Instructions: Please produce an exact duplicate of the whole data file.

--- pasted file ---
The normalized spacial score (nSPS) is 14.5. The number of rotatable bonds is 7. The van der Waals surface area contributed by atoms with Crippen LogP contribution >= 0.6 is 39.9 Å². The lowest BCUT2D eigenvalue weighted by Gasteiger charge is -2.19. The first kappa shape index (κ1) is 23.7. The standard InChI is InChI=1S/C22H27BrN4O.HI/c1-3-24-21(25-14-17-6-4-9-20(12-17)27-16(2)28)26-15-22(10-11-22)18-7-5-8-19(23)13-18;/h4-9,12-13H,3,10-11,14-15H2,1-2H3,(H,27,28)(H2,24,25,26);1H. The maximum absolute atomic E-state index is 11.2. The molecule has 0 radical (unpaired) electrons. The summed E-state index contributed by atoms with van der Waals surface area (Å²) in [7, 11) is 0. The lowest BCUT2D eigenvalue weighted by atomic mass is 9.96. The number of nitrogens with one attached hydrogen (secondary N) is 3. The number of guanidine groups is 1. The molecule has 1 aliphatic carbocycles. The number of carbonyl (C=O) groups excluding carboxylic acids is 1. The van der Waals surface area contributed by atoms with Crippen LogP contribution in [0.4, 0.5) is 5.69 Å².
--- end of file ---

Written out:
The normalized spacial score (nSPS) is 14.5. The number of rotatable bonds is 7. The van der Waals surface area contributed by atoms with Crippen LogP contribution >= 0.6 is 39.9 Å². The lowest BCUT2D eigenvalue weighted by Gasteiger charge is -2.19. The first kappa shape index (κ1) is 23.7. The standard InChI is InChI=1S/C22H27BrN4O.HI/c1-3-24-21(25-14-17-6-4-9-20(12-17)27-16(2)28)26-15-22(10-11-22)18-7-5-8-19(23)13-18;/h4-9,12-13H,3,10-11,14-15H2,1-2H3,(H,27,28)(H2,24,25,26);1H. The maximum absolute atomic E-state index is 11.2. The molecule has 0 radical (unpaired) electrons. The summed E-state index contributed by atoms with van der Waals surface area (Å²) in [7, 11) is 0. The lowest BCUT2D eigenvalue weighted by atomic mass is 9.96. The number of nitrogens with one attached hydrogen (secondary N) is 3. The number of guanidine groups is 1. The molecule has 1 aliphatic carbocycles. The number of carbonyl (C=O) groups excluding carboxylic acids is 1. The van der Waals surface area contributed by atoms with Crippen LogP contribution in [0.4, 0.5) is 5.69 Å².